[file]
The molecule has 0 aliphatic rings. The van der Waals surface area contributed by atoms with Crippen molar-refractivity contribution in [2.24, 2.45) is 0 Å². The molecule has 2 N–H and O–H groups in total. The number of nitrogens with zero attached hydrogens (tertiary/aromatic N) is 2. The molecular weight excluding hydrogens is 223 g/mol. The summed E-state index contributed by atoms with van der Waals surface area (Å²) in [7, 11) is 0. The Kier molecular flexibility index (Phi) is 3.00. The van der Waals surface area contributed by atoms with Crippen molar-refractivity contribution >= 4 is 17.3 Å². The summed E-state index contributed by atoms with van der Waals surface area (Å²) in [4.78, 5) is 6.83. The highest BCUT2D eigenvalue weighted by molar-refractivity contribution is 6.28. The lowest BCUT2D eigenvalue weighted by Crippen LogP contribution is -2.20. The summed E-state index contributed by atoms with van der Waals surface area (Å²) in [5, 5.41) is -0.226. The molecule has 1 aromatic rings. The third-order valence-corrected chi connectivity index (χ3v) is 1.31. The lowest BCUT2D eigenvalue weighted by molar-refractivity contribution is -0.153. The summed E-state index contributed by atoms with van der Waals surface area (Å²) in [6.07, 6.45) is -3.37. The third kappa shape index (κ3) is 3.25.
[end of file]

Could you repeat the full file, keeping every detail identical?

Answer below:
The molecule has 0 aliphatic rings. The van der Waals surface area contributed by atoms with Crippen molar-refractivity contribution in [2.24, 2.45) is 0 Å². The molecule has 2 N–H and O–H groups in total. The number of nitrogens with zero attached hydrogens (tertiary/aromatic N) is 2. The molecular weight excluding hydrogens is 223 g/mol. The summed E-state index contributed by atoms with van der Waals surface area (Å²) in [7, 11) is 0. The Kier molecular flexibility index (Phi) is 3.00. The van der Waals surface area contributed by atoms with Crippen molar-refractivity contribution >= 4 is 17.3 Å². The summed E-state index contributed by atoms with van der Waals surface area (Å²) in [4.78, 5) is 6.83. The highest BCUT2D eigenvalue weighted by molar-refractivity contribution is 6.28. The lowest BCUT2D eigenvalue weighted by Crippen LogP contribution is -2.20. The summed E-state index contributed by atoms with van der Waals surface area (Å²) in [5, 5.41) is -0.226. The molecule has 1 aromatic rings. The third-order valence-corrected chi connectivity index (χ3v) is 1.31. The lowest BCUT2D eigenvalue weighted by molar-refractivity contribution is -0.153. The summed E-state index contributed by atoms with van der Waals surface area (Å²) in [6.07, 6.45) is -3.37. The third kappa shape index (κ3) is 3.25.